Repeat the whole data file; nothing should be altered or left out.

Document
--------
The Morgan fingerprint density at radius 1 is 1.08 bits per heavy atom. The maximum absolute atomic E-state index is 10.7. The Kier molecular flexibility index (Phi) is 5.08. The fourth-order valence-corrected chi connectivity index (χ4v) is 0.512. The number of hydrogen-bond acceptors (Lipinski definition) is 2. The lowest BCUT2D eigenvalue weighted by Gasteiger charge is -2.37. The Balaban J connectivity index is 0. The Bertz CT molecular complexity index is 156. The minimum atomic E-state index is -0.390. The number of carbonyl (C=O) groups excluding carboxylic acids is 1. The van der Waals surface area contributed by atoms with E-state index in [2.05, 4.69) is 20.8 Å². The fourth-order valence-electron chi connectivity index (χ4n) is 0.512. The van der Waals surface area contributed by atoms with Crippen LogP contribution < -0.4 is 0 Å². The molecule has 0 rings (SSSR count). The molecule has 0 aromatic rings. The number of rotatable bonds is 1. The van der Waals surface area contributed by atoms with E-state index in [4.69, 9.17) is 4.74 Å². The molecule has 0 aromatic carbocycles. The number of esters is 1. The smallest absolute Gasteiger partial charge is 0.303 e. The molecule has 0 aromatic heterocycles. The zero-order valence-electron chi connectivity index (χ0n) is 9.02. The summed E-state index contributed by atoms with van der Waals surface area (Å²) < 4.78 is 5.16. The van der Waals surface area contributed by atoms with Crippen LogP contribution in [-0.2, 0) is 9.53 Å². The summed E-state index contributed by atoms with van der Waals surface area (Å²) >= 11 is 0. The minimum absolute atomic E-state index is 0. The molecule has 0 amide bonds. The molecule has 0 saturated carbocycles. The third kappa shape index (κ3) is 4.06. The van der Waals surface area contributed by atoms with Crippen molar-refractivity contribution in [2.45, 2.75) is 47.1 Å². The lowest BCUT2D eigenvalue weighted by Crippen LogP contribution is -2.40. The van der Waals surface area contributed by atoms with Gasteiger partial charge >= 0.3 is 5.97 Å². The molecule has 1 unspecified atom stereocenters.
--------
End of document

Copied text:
The Morgan fingerprint density at radius 1 is 1.08 bits per heavy atom. The maximum absolute atomic E-state index is 10.7. The Kier molecular flexibility index (Phi) is 5.08. The fourth-order valence-corrected chi connectivity index (χ4v) is 0.512. The number of hydrogen-bond acceptors (Lipinski definition) is 2. The lowest BCUT2D eigenvalue weighted by Gasteiger charge is -2.37. The Balaban J connectivity index is 0. The Bertz CT molecular complexity index is 156. The minimum atomic E-state index is -0.390. The number of carbonyl (C=O) groups excluding carboxylic acids is 1. The van der Waals surface area contributed by atoms with E-state index in [2.05, 4.69) is 20.8 Å². The fourth-order valence-electron chi connectivity index (χ4n) is 0.512. The van der Waals surface area contributed by atoms with Crippen LogP contribution < -0.4 is 0 Å². The molecule has 0 rings (SSSR count). The molecule has 0 aromatic rings. The number of rotatable bonds is 1. The van der Waals surface area contributed by atoms with E-state index in [4.69, 9.17) is 4.74 Å². The molecule has 0 aromatic carbocycles. The number of esters is 1. The smallest absolute Gasteiger partial charge is 0.303 e. The molecule has 0 aromatic heterocycles. The zero-order valence-electron chi connectivity index (χ0n) is 9.02. The summed E-state index contributed by atoms with van der Waals surface area (Å²) < 4.78 is 5.16. The van der Waals surface area contributed by atoms with Crippen LogP contribution in [-0.2, 0) is 9.53 Å². The summed E-state index contributed by atoms with van der Waals surface area (Å²) >= 11 is 0. The minimum absolute atomic E-state index is 0. The molecule has 0 amide bonds. The molecule has 0 saturated carbocycles. The third kappa shape index (κ3) is 4.06. The van der Waals surface area contributed by atoms with Crippen molar-refractivity contribution in [2.45, 2.75) is 47.1 Å². The lowest BCUT2D eigenvalue weighted by Crippen LogP contribution is -2.40. The van der Waals surface area contributed by atoms with Gasteiger partial charge >= 0.3 is 5.97 Å². The molecule has 1 unspecified atom stereocenters.